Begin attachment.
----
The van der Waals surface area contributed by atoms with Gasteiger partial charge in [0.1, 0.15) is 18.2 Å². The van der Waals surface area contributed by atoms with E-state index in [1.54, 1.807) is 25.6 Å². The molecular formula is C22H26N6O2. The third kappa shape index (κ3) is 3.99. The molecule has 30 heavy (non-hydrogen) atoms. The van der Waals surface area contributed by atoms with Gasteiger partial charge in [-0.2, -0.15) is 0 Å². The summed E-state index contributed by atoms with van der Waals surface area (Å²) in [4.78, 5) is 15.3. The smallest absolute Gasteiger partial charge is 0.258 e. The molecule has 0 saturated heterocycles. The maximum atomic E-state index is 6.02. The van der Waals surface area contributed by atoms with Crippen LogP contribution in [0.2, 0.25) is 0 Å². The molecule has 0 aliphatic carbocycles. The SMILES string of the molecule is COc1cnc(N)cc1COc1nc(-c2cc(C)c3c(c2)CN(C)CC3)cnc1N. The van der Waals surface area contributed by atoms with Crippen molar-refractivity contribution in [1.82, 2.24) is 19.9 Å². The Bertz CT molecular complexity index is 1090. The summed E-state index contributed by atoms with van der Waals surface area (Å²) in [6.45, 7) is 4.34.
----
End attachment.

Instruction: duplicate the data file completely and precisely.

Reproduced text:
The van der Waals surface area contributed by atoms with Gasteiger partial charge in [0.1, 0.15) is 18.2 Å². The van der Waals surface area contributed by atoms with E-state index in [1.54, 1.807) is 25.6 Å². The molecular formula is C22H26N6O2. The third kappa shape index (κ3) is 3.99. The molecule has 30 heavy (non-hydrogen) atoms. The van der Waals surface area contributed by atoms with Gasteiger partial charge in [-0.2, -0.15) is 0 Å². The summed E-state index contributed by atoms with van der Waals surface area (Å²) in [4.78, 5) is 15.3. The smallest absolute Gasteiger partial charge is 0.258 e. The molecule has 0 saturated heterocycles. The maximum atomic E-state index is 6.02. The van der Waals surface area contributed by atoms with Crippen LogP contribution in [0.2, 0.25) is 0 Å². The molecule has 0 aliphatic carbocycles. The SMILES string of the molecule is COc1cnc(N)cc1COc1nc(-c2cc(C)c3c(c2)CN(C)CC3)cnc1N. The van der Waals surface area contributed by atoms with Crippen molar-refractivity contribution in [1.82, 2.24) is 19.9 Å². The Bertz CT molecular complexity index is 1090. The summed E-state index contributed by atoms with van der Waals surface area (Å²) in [6.45, 7) is 4.34.